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Information Literacy

Information literacy
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Why follow training courses about information?
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Scientific literature (which is at the core of the training courses offered by ULiège Library) is not well understood by students (international surveys & survey in the French Community of Belgium).

These surveys reveal:

  • a serious lack of understanding of the scientific literature circuit and documentary tools in science
  • poor research strategies (a single keyword)
  • ethical problems: plagiarism, copyright infringement
  • the lack of a critical approach

Students (and researchers) do, however, need this skill to:

  • carry out their individual work
  • carry out their group work
  • supplement a lesson

… get information for their own (life-long) education. The resources acquired are not limited to one’s studies!

Theoretical bases of the training courses

Scientific literature

(see: Intersections of Scholarly Communication and Information Literacy)

with training courses which:

  • start with a strong understanding of the main tool for scientific communication: the scientific article
  • involve the key people involved in scientific literature – the author and the reader
  • cover the technical, financial, ethical and intellectual aspects of scientific literature
  • incorporate all the networks for distributing this information, including the new web 2.0 circuits (social networks, discovery tools, etc.)
  • consider the student and researcher as both recipients and producers of scientific information

Understanding all of the processes involved in creating scientific information is the crux of our training courses. This scientific culture enables students (and researchers) to be competent and critical. These processes are incorporated into the scientific-research process.

The concept of information literacy

(watch this video)

This concept touches on the concepts of information culture and media culture. Being information literate and understanding scientific literature means:

  • knowing how to recognise a need for information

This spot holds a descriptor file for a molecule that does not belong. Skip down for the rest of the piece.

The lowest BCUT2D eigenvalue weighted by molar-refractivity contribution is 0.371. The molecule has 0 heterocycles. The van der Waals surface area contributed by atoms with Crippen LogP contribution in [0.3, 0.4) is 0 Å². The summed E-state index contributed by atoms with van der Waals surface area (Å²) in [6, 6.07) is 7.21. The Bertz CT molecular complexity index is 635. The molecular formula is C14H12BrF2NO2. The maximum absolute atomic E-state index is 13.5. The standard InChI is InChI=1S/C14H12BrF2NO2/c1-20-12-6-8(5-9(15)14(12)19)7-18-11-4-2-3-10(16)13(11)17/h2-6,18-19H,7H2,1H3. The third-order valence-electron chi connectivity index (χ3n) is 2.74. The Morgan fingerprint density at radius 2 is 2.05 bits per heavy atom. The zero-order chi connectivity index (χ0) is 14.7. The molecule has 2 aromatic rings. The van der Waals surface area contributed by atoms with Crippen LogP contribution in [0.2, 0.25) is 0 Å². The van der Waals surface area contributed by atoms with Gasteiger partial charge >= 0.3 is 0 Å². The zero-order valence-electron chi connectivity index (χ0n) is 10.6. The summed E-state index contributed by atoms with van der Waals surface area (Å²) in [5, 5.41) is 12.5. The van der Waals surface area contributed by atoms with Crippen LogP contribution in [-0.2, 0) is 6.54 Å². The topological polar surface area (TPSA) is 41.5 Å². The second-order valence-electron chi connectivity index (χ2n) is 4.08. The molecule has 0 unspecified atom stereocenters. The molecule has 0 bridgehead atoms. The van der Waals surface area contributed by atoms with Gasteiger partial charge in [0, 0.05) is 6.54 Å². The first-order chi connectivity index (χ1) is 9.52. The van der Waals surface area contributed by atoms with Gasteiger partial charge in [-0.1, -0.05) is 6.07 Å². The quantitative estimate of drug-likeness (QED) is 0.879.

• being able to locate information
  • knowing how to assess and understand information
  • knowing how to use information

A truly methodological approach

(see this BBF article)

  • is based on a strong digital and technological culture (use of office and communication tools)
  • goes beyond ‘push-button’ training courses that focus on one documentary tool in particular (understanding the world of scientific literature and its processes is important)
  • a methodical research approach
  • operates both upstream and downstream of the documentary research itself
  • structures the transformation of an initial research question into a documentary question

A didactic approach

  • specific to this type of transversal skill
  • focused on the learner and their needs
  • based on electronic tools that facilitate communication and implementation
  • enables interaction and collaboration

With its own field of discipline (see the 5PMIS framework developed by ULiège Library, and the The three stages of Information Literacy Education infographic.)

The trained student should be able to answer questions such as:

  • With what, and how, does documentary research start?
  • What are the tools available to me when conducting this documentary research?
  • When can one say that documentary search is complete? How does one conduct this research properly?
  • How does one appraise the scientific quality of a document?
  • Why and how does one correctly cite one’s sources?
  • What is the attitude of publishers towards the open-access movement? To what does one need to pay attention?
  • How does one implement an effective oversight process?

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